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Bird Box: Worth Your Time?

January 17, 2019

There are countless thrillers out in the immense world of movies, but late last year, a new guy on the block rolled in and instantly made history. Netflix Original Bird Box dominated the lands of Netflix with a stunning 45 million views*. Now, the question is: how?   

Allow me to first fill you with some understanding: 
Bird Box is a post-apocalyptic thriller, primarily about the world falling apart because of a cryptic force. If one sees it with their eyes, they instantly want to kill themselves and nothing will stop them.   

Our protagonist, Malorie (Sandra Bullock) is at first left pregnant with her husband absent. Malorie's sister, Jess (Sarah Paulson) drives her to the hospital for a check-up on the fetus and at the hospital, a woman bashes her head against the glass window until she is restrained. Here is an example of foreshadowing, indicating that this monster has finally made its way to Northern California and soon entire United States. On the way back home, incidents occur... and Malorie is left alone while cars are crashing into each other and fire is starting everywhere around her. She is saved when people bring her into a large household with a variety of people. Inside this very house, all sorts of madness occur and while outside, the human population is dwindling. Yikes.

Just when they thought they were stuck inside this house for the rest of their life on low food supply, a grocery-shopping mission is established and much later in the movie, a blindfolded Malorie is riding down tempestuous rapids with two children on a little boat, searching for the sanctuary.

In a nutshell, the story goes like this: 
Monster arrives. World begins to fall apart. Gary joins the "family". Chaos. Malorie flees the house. The trip on the river. The Sanctuary.

Goodness, that was a lot! Let's move on about before my gregarious personality spills out something I shouldn't have.

Susanne Bier, director of Bird Box, is a master of suspense. The suspense in this film is a constant build-up until the conclusion. The "eye of the storm" scenes are hard to identify as it is outweighed by the suspense! Every time when the film switches back to present day (Malorie's boat ride) I lose the innate ability to breathe. What's going to happen to them? Are infected psychopaths going to attack her? In thrillers, anything could happen. Picture this: Malorie can't see anything because of her blindfold, and the camera is focused only her, meaning we can't see what's going on around her. Music begins to play, and she begins to panic. This is a common technique used to arouse apprehension, and in Bird Box, it was used flawlessly.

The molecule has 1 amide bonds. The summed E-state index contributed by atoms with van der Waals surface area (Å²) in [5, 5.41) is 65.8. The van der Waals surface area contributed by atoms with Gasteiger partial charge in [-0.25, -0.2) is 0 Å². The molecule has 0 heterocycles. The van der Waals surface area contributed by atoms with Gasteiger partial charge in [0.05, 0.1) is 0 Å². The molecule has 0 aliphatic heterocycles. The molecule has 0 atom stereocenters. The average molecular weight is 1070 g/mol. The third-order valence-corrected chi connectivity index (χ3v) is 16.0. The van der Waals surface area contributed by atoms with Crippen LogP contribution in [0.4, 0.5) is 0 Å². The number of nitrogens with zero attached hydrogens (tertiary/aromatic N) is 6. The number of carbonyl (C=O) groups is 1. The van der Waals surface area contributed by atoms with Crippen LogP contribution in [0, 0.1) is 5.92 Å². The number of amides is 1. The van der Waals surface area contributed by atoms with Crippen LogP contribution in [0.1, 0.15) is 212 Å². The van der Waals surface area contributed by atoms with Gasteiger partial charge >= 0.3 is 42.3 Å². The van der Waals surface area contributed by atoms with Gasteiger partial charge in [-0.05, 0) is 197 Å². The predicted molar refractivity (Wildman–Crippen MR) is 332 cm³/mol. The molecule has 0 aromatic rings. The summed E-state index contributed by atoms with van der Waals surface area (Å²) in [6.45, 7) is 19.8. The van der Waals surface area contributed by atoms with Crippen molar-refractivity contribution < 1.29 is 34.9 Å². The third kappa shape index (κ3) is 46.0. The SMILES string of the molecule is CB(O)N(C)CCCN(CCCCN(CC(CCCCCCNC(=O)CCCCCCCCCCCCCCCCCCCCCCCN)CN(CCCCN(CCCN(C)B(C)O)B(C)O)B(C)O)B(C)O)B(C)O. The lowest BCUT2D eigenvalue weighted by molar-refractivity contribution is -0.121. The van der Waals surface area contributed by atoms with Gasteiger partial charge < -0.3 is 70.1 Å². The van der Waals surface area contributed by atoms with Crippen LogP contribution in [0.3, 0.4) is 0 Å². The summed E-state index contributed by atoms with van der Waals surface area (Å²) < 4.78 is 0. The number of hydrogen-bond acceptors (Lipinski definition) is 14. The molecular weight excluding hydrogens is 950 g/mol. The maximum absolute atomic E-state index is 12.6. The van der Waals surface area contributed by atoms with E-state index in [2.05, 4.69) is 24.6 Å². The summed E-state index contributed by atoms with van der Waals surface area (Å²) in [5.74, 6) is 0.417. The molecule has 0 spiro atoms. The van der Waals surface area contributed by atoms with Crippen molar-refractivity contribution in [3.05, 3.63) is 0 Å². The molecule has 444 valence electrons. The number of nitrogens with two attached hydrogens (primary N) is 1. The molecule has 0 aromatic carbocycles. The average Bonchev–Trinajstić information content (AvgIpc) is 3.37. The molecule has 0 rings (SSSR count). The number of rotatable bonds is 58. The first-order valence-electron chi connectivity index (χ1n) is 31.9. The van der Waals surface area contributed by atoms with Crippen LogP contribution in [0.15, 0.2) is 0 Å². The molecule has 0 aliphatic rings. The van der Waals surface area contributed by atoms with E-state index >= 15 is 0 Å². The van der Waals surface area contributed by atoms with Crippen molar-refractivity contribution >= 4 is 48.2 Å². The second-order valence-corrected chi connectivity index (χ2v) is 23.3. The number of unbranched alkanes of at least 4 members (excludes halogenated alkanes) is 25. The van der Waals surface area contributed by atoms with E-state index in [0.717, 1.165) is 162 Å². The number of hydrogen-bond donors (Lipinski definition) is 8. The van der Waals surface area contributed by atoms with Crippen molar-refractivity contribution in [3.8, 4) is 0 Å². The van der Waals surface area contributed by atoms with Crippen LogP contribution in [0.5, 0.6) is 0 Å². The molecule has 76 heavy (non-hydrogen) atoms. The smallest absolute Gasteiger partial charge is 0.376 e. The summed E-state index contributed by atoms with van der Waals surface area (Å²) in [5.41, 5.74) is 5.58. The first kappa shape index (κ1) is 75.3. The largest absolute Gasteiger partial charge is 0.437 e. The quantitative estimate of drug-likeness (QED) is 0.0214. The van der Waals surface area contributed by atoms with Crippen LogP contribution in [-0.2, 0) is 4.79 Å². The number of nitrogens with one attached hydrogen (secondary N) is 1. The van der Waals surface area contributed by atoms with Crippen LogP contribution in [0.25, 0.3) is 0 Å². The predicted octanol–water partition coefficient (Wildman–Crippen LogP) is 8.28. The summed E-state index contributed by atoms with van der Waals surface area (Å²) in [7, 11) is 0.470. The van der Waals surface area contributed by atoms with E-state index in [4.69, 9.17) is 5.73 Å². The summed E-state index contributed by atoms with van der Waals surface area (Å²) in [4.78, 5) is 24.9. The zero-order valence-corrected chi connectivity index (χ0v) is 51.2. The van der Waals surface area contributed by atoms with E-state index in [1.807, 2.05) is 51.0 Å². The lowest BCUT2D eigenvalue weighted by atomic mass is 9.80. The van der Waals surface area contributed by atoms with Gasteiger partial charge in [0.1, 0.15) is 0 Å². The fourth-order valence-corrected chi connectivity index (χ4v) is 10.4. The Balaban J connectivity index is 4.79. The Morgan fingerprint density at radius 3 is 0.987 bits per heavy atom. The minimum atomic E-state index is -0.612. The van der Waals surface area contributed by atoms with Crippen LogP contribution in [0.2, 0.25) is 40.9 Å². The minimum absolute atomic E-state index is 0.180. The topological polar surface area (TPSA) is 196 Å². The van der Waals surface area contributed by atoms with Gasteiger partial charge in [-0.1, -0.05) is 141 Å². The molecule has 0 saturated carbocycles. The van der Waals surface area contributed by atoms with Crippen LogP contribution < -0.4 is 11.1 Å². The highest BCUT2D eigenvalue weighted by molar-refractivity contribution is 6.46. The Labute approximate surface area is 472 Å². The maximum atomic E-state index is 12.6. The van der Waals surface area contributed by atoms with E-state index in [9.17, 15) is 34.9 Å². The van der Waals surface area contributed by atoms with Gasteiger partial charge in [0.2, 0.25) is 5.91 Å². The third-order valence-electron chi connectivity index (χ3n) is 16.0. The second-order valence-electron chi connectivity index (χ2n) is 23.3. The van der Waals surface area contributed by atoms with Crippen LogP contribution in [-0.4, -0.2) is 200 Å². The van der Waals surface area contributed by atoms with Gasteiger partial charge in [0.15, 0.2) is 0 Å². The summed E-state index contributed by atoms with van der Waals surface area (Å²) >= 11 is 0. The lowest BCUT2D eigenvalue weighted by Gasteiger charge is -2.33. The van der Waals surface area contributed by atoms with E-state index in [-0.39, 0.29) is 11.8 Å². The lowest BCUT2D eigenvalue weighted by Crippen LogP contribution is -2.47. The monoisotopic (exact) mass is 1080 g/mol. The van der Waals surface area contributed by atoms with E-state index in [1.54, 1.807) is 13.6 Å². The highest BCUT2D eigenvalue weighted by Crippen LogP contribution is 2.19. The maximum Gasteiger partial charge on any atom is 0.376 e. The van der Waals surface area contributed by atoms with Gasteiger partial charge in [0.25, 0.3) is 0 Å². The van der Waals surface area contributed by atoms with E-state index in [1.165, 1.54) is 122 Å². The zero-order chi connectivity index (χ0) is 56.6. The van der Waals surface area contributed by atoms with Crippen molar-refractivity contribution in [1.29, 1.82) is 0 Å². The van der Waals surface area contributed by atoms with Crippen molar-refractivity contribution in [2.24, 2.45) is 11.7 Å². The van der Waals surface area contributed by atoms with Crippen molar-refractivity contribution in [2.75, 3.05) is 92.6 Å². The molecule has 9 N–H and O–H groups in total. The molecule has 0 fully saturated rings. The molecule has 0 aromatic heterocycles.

The flashbacks were quite ingeniously added just like in the book. The film editors gave us an opportunity to see what went on both five years ago (back in the deserted town) and present day (on the river), similar to the book. However, what really disappointed me was that these flashbacks lasted too long and didn't offer enough action on the river. 

The editing in some scenes make the film seem stereo-typically post-apocalyptic, but it's very very well done. Every time when a character sees the monster and becomes "possessed", a close up shot appears of his or her iris and pupil dilating to an incredible size and becoming hazy. Now, obviously, that's editing. The editors could have made the eyes look scarier by adding more creepy features, such as making it veiny or bulgy, but they decided to keep it at a natural level in the unnatural zone. 

The usage of CGI is very appropriate in Bird Box. Like most sci-fi films, CGI plays a crucial role, but knowing how to use it is the key. Some editors like to overwhelm us viewers with computer-generated images and often times, it seems TOO much. In The Battle of The Five Armies, armies looked like hundreds of plastic dolls and did not strike much astonishment. However, in Bird Box, the editors made everything look so realistic. The scenes where Malorie is running around shortly after her sister... well... "checked out"... the crane shot on the way to the grocery store uses a suitable amount of fiery, exploding cars.

You may be wondering how Sandra Bullock navigated herself on set while blindfolded. When filming, she had two layers of blindfold so that she couldn't see anything. This gave the film a realistic touch (which was lovely). For the scenes where she had to run, one layer of the blindfold would be taken of so she could see outlines of the trees. In one interview, Bullock admitted that she kept on walking into the camera. 

Now now, I would say this is the type of film that really CHANGES the book that it was based off of:
(understanding this part is made much easier if you have read the book)
  • The character Douglas, a true halfwit, is absent from the book
  • Tom (Trevante Rhodes) is more heroic in the film
  • The ending in the book is much darker 
In conclusion, Bird Box is a film that captures a mother's adventure in the wild against a monster. It is capable of changing the way people view thrillers, as some find this genre to be banal. The 19.8 million USD that was put into the making of this film came out more thundering and incredible than what people thought. About breaking the Netflix record? Bird Box deserved it.

And finally to answer the burning question... Is the 2 hours and 4 minutes worth watching?


*according to Netflix, one view is defined as one account watching over 70% of the film. However, the number could be over 45 million, since people may have watched the movie together on the same screen.

Here's the link to the trailer on YouTube:
Written by - Aaron Zhao


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  • January 17, 2019 - 2:39pm (Now Viewing)

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